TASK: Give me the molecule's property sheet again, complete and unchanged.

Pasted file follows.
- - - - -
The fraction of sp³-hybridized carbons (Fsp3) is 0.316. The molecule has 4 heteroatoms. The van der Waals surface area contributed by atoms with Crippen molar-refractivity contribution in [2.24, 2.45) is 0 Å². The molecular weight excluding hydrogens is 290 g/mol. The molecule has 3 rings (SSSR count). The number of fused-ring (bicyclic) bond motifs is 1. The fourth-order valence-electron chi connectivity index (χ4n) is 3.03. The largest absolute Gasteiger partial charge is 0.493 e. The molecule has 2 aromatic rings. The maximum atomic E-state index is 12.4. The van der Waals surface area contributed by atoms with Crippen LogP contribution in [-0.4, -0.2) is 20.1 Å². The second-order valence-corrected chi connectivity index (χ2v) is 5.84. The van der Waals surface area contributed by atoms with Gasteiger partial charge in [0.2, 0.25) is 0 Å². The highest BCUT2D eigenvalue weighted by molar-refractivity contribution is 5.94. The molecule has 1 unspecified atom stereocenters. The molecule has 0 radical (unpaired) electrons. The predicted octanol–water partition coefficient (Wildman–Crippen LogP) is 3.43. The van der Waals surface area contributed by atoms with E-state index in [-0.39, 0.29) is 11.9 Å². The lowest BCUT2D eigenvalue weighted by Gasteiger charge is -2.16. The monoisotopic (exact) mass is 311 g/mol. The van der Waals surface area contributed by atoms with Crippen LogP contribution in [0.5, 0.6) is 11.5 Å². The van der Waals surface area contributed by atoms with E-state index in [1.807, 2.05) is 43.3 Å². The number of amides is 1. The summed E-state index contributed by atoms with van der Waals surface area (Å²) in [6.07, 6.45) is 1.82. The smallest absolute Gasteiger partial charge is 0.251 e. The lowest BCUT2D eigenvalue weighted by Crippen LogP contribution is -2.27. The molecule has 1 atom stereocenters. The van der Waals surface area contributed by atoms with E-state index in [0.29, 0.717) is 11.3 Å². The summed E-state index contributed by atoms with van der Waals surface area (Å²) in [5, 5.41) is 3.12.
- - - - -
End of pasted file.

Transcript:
The fraction of sp³-hybridized carbons (Fsp3) is 0.316. The molecule has 4 heteroatoms. The van der Waals surface area contributed by atoms with Crippen molar-refractivity contribution in [2.24, 2.45) is 0 Å². The molecular weight excluding hydrogens is 290 g/mol. The molecule has 3 rings (SSSR count). The number of fused-ring (bicyclic) bond motifs is 1. The fourth-order valence-electron chi connectivity index (χ4n) is 3.03. The largest absolute Gasteiger partial charge is 0.493 e. The molecule has 2 aromatic rings. The maximum atomic E-state index is 12.4. The van der Waals surface area contributed by atoms with Crippen LogP contribution in [-0.4, -0.2) is 20.1 Å². The second-order valence-corrected chi connectivity index (χ2v) is 5.84. The van der Waals surface area contributed by atoms with Gasteiger partial charge in [0.2, 0.25) is 0 Å². The highest BCUT2D eigenvalue weighted by molar-refractivity contribution is 5.94. The molecule has 1 unspecified atom stereocenters. The molecule has 0 radical (unpaired) electrons. The predicted octanol–water partition coefficient (Wildman–Crippen LogP) is 3.43. The van der Waals surface area contributed by atoms with E-state index in [-0.39, 0.29) is 11.9 Å². The lowest BCUT2D eigenvalue weighted by Gasteiger charge is -2.16. The monoisotopic (exact) mass is 311 g/mol. The van der Waals surface area contributed by atoms with Crippen LogP contribution in [0.5, 0.6) is 11.5 Å². The van der Waals surface area contributed by atoms with E-state index in [1.807, 2.05) is 43.3 Å². The number of amides is 1. The summed E-state index contributed by atoms with van der Waals surface area (Å²) in [6.07, 6.45) is 1.82. The smallest absolute Gasteiger partial charge is 0.251 e. The lowest BCUT2D eigenvalue weighted by Crippen LogP contribution is -2.27. The molecule has 1 atom stereocenters. The van der Waals surface area contributed by atoms with E-state index in [0.29, 0.717) is 11.3 Å². The summed E-state index contributed by atoms with van der Waals surface area (Å²) in [5, 5.41) is 3.12.